Capitol Hill hosts Seattle Deaf Film Festival

A scene from Lake Windfall, "a portrait of interactions between deaf, hard of hearing, and hearing people" --  in a post-apocalyptic setting.

A scene from Lake Windfall, “a portrait of interactions between deaf, hard of hearing, and hearing people” — in a post-apocalyptic setting.

Capitol Hill’s Northwest Film Forum continues to make a home for festivals involving filmmakers and subject matters of all types. Next week, Seattle Deaf Film Festival brings its three-day roster of 36 productions showcasing the works of the deaf filmmaking community to Capitol Hill for the first time following its 2013 debut. Reels run April 4-6.

“SDFF started from a core group full of signing people who were passionate about cinema and wanted to set up a film festival celebrating its own culture and language,” said Patty Liang, the festival’s director. The festival is powered by community group Deaf Spotlight who plan to launch the weekend with an opening night reception April 4 at Velocity — $10 or free for weekend ticket holders; 8 to 11 PM. The productions being shown at the festival will offer many genres and styles for viewers to pick from and explore.

“The films were made by, and for the Deaf community. We have a wonderful committee who screened all 70 films and narrowed down to 36 films in different genres: animation, comedy/musical, documentary, drama, and suspense/thriller,” she said. The selection of Capitol Hill for the second SDFF was influenced by the community, and Liang hopes to keep it here.

“Our first time [presenting the festival] was at the University of Washington Kane Hall.  After listening to the community’s feedback, we sought to find a local film theater that would fit the community’s needs. We thought NWFF would be a good fit for our second festival,” said Liang. She would like to see the third SDFF held on Capitol Hill as well but said this will depend on the cinema group’s budget. The film fest will occur in even years while theatrical productions run in odd years.

Anyone looking to get engaged with the movie makers behind the scenes may want to check out two showcases slated for April, 5.

The Documentaries Program running from 2-4 PM will feature a panel of four directors with Katie Roberts leading conversations who will also oversee dialogue with two directors lined-up for the 7-9 PM SDAFF After Dark.

If the festival is your first introduction to the Deaf community’s artwork you’ll still be able to follow it all, as American Sign Language isn’t a prerequisite for the films.

(Image: Seattle Deaf Film Festival)

(Image: Seattle Deaf Film Festival)

“All films will be subtitled in English regardless of spoken or signed dialogue. Panel and receptions will also have voice interpreters present should you feel overwhelmed,” according to a SDFF FAQ. Liang tells CHS, “Several films are from other countries and you will have the opportunity to see their narratives and their sign languages, different than American Sign Language.”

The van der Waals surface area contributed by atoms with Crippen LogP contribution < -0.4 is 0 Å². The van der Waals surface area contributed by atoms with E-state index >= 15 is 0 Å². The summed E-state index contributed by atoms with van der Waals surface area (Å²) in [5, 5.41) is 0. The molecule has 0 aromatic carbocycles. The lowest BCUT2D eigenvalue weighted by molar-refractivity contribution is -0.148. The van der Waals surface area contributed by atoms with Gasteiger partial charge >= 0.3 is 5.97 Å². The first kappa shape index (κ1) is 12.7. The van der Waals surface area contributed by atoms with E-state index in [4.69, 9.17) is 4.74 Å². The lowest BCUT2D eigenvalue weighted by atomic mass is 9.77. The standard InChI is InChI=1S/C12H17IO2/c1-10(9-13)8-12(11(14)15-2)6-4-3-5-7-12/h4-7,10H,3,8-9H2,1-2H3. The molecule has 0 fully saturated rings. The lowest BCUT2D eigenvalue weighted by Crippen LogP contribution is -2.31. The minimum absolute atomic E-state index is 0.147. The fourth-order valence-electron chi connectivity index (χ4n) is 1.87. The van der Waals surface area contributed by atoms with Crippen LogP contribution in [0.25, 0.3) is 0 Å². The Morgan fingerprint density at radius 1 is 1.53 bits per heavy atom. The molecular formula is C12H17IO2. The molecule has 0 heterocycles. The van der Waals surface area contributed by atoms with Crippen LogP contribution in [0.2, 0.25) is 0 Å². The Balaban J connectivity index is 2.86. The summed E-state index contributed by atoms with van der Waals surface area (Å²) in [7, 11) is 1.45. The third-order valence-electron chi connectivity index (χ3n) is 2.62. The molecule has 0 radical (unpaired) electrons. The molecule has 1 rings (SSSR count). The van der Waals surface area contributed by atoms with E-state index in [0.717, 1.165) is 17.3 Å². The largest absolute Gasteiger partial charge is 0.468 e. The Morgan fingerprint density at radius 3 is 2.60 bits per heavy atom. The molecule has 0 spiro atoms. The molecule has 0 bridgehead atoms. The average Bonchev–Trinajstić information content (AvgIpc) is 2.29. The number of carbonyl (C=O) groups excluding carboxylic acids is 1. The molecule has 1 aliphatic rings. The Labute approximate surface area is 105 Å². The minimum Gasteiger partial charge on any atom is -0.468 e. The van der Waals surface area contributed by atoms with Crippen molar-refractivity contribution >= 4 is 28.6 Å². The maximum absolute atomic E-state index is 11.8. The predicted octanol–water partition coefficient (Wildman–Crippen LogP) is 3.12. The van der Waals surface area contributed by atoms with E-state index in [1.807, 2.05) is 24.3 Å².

Though the festival is relatively new, Deaf Spotlight’s presence on Capitol Hill actually dates back a few decades:

The 1979 and 1980 Deaf Arts festivals at Seattle Center were watershed events; bringing cultural awareness in history, theater, storytelling and visual arts to the entire Deaf community. This created the impetus for the Deaf Drama and Arts (DDA) Program, hosted by the deaf education program at Seattle Central Community College (SCCC), and led by Jer Loudenback and Rob Roth.

Seattle Central currently offers the only Deaf Studies Associate of Arts program in Western Washington. “Deaf Studies consists of courses teaching American Sign Language, as well as courses teaching deaf history and culture,” said school spokesperson David Sandler. The program is but one resource for the deaf inhabitants of Capitol Hill.

The Hearing Speech and Deafness Center at 19th and Madison offers many services to the community including: American Sign Language interpreting services, case management, audiology clinics, as well as parent-infant programs. “HSDC was generous to lend the tables for our opening night reception in exchange for an advertisement in the program book,” said Liang.

The weekend’s events will come to a close with a free reception at NWFF sponsored by Abused Deaf Women’s Advocacy Services, Sunday April 6th at 7:30 PM. “Come and see our festival to see different Deaf perspectives. Learn our sign language and culture. Be a part of our community.”

Meanwhile, the Film Forum has another unique festival planned for later in the month. Starting April 13th, NWFF will host the first ever Seattle Autistic Film Festival:

1961736_10152772464634012_2096893760_oWe are co-hosting the FIRST EVER Seattle Autistic Film Festival on April 13, with The Autistic Self Advocacy Network – don’t miss out on this fascinating mini-fest filled with work that champions neurodiversity and autism acceptance:

This image from the film Wretches & Jabberers, directed by Gerardine Wurzburg.

Attendees of the Seattle Deaf Film Festival should plan on paying $11 at the door for films ($8 for seniors and students) plus service fees. Weekend passes will run for $60 and $40 for seniors and students. You can pick them up here.

For more information, visit the Seattle Deaf Film Festival webpage.

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